Derrick Connell: Bing Results as Good if Not Better Than Google


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Vice President of Bing Program Management Derrick Connell visited SMX Advanced 2012 today to talk about some of Bing's recent changes as well as a sit-down Danny Sullivan and Michelle Robbins of Search Engine Land for a Q&A session about more Bingness.

He began by talking about some of the upgrades that the Microsoft-owned search engine has received lately, most notably the new three-column format of search results that feature a middle column of quick facts, called Snapshot, and a third column of results culled from online social networks like Twitter and Facebook. He mentioned that since the Bing Team overhauled the search engine's design, the results load about 20% faster due to some fixes they made on the script.

During the Q&A with Sullivan and Robbins, Connell indicated that it might be possible in the future to add a fourth and maybe even fifth column to the search results given the space allocation in the new design, possibly even developing a horizontal column to fit somewhere on the page.

In what may have been a slight dig at Google Search Plus Your World, Connell explained that the social results in Bing are sequestered to the right-hand column because "putting people into the algorithm results is just unnatural." He brings up a good point asking how you rank a person as opposed to a page, adding that the social content is off to the side merely as an auxiliary feature in case Bing users want to browse it. The primary value of the social content, Connell said, was that it adds some freshness to search results that might have, for example, a review for a restaurant that was created a year ago whereas a recent Facebook update or Tweet might have more immediate information for a search.

The SEL duo then asked Connell about Bing's relevancy scoring and how it tested pretty very well against other search engines. Connell went on to explain that one goal of Bing is to improve its marketing strategy in order to convince more people that Bing is at least on par with Google, if not better in some respects. Here's what he said concerning a comparison of relevancy in the results of the two search engines:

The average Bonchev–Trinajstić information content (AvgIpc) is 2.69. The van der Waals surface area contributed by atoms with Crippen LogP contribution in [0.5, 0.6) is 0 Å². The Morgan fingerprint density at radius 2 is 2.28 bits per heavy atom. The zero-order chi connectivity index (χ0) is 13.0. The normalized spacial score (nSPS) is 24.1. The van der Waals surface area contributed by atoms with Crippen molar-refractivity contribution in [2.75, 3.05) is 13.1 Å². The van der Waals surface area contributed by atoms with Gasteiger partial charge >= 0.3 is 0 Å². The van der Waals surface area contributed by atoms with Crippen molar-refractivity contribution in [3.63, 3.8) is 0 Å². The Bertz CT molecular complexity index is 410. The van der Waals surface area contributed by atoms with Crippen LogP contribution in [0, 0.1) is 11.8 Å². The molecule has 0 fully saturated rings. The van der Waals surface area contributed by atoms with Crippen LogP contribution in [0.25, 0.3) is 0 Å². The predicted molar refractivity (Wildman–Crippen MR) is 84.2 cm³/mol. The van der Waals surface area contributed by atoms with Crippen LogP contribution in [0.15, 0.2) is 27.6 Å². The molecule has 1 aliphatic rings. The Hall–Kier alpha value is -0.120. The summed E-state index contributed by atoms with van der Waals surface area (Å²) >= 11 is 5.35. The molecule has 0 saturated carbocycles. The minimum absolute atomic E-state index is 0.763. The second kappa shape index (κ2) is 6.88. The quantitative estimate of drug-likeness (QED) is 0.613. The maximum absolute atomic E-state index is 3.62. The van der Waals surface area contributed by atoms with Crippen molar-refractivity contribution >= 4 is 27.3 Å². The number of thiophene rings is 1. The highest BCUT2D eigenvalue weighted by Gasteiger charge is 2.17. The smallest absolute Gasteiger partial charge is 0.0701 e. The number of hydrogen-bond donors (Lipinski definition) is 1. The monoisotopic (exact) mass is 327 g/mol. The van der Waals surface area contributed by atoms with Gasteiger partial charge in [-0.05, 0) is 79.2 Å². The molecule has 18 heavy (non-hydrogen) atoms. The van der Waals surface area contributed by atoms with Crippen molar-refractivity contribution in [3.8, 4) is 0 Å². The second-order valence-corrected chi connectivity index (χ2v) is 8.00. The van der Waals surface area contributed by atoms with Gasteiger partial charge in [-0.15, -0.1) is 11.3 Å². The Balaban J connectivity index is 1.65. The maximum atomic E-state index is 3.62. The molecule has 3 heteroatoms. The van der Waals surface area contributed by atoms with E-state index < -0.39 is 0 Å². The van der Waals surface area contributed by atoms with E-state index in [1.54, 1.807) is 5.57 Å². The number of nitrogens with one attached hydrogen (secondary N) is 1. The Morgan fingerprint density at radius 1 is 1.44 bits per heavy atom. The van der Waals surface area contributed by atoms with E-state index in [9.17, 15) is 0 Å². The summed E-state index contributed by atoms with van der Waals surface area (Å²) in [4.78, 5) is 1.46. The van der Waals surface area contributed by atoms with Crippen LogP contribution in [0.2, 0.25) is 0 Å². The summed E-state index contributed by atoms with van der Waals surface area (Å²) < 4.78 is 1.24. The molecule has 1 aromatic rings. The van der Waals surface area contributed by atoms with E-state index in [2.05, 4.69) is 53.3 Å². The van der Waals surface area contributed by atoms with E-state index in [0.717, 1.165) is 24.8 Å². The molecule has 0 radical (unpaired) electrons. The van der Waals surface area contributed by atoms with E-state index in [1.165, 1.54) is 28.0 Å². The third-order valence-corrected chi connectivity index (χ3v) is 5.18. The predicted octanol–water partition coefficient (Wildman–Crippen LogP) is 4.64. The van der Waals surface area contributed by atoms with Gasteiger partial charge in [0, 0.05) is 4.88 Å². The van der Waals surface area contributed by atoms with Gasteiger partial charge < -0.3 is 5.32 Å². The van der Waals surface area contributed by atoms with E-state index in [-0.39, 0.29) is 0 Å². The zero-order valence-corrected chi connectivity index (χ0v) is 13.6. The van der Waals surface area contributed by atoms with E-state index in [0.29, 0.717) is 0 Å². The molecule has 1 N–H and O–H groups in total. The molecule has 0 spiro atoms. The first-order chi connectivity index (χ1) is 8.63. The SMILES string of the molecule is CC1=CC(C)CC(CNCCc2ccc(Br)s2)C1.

In our more recent studies, we’re just ahead, but it’s statistical. We did a test where we went out and showed consumers up against Google’s. The surprising thing was in branded results, we did really well. But when we switched the brand, our results were far better than Google’s. So it shows there’s a perception gap. There’s a consumer perception that Google’s results are better than they actually are. We’ll do some perception marketing over the summer. And I think there’s a need to have an independent, third-party group for that.

He goes on to welcome the challenge to eventually build a brand that could rival Google, comparing the competition to a Coke versus Pepsi choice (he did not, however, care to talk about the Faygo of the soda-search engine market, Facebook). In essence, Connell at this point reiterated that goal isn't so much to build a search engine that can keep up with Google, but convince people that Bing can and does keep up with Google. Connell pointed out how Bing has slowly gnawed into Google's dominance of the search market, passing up Yahoo recently and capturing around 17% of the market. "I’ll be happy on the journey when we get to 20%," he said. "I think that’s a tipping point."

Finally, Connell announced a new version of Bing Webmaster Tools, the Phoenix update, that will give webmasters an array of new tools and features to play with so as to get a deeper analysis of SEO and link data.

The full transcript is available over at Outspoken Media per Michelle Lowery.